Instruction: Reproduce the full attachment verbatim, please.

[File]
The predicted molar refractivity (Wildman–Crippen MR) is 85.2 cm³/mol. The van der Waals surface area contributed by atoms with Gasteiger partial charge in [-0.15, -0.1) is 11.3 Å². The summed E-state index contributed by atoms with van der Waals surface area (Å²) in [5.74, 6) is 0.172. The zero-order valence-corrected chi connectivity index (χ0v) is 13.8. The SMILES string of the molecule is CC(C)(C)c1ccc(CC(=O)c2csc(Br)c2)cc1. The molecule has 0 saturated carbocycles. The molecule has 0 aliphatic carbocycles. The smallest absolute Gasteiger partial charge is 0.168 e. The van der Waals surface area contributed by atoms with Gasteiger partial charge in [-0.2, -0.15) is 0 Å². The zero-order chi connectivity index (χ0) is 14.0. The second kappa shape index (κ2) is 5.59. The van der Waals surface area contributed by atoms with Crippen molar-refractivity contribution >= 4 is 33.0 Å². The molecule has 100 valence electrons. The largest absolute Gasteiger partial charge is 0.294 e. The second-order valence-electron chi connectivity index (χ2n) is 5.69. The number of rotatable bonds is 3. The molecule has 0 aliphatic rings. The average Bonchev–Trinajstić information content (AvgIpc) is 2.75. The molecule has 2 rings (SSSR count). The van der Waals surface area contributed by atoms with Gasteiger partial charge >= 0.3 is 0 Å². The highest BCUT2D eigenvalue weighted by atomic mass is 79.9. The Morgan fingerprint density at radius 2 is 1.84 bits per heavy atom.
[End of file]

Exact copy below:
The predicted molar refractivity (Wildman–Crippen MR) is 85.2 cm³/mol. The van der Waals surface area contributed by atoms with Gasteiger partial charge in [-0.15, -0.1) is 11.3 Å². The summed E-state index contributed by atoms with van der Waals surface area (Å²) in [5.74, 6) is 0.172. The zero-order valence-corrected chi connectivity index (χ0v) is 13.8. The SMILES string of the molecule is CC(C)(C)c1ccc(CC(=O)c2csc(Br)c2)cc1. The molecule has 0 saturated carbocycles. The molecule has 0 aliphatic carbocycles. The smallest absolute Gasteiger partial charge is 0.168 e. The van der Waals surface area contributed by atoms with Gasteiger partial charge in [-0.2, -0.15) is 0 Å². The zero-order chi connectivity index (χ0) is 14.0. The second kappa shape index (κ2) is 5.59. The van der Waals surface area contributed by atoms with Crippen molar-refractivity contribution >= 4 is 33.0 Å². The molecule has 100 valence electrons. The largest absolute Gasteiger partial charge is 0.294 e. The second-order valence-electron chi connectivity index (χ2n) is 5.69. The number of rotatable bonds is 3. The molecule has 0 aliphatic rings. The average Bonchev–Trinajstić information content (AvgIpc) is 2.75. The molecule has 2 rings (SSSR count). The van der Waals surface area contributed by atoms with Gasteiger partial charge >= 0.3 is 0 Å². The highest BCUT2D eigenvalue weighted by atomic mass is 79.9. The Morgan fingerprint density at radius 2 is 1.84 bits per heavy atom.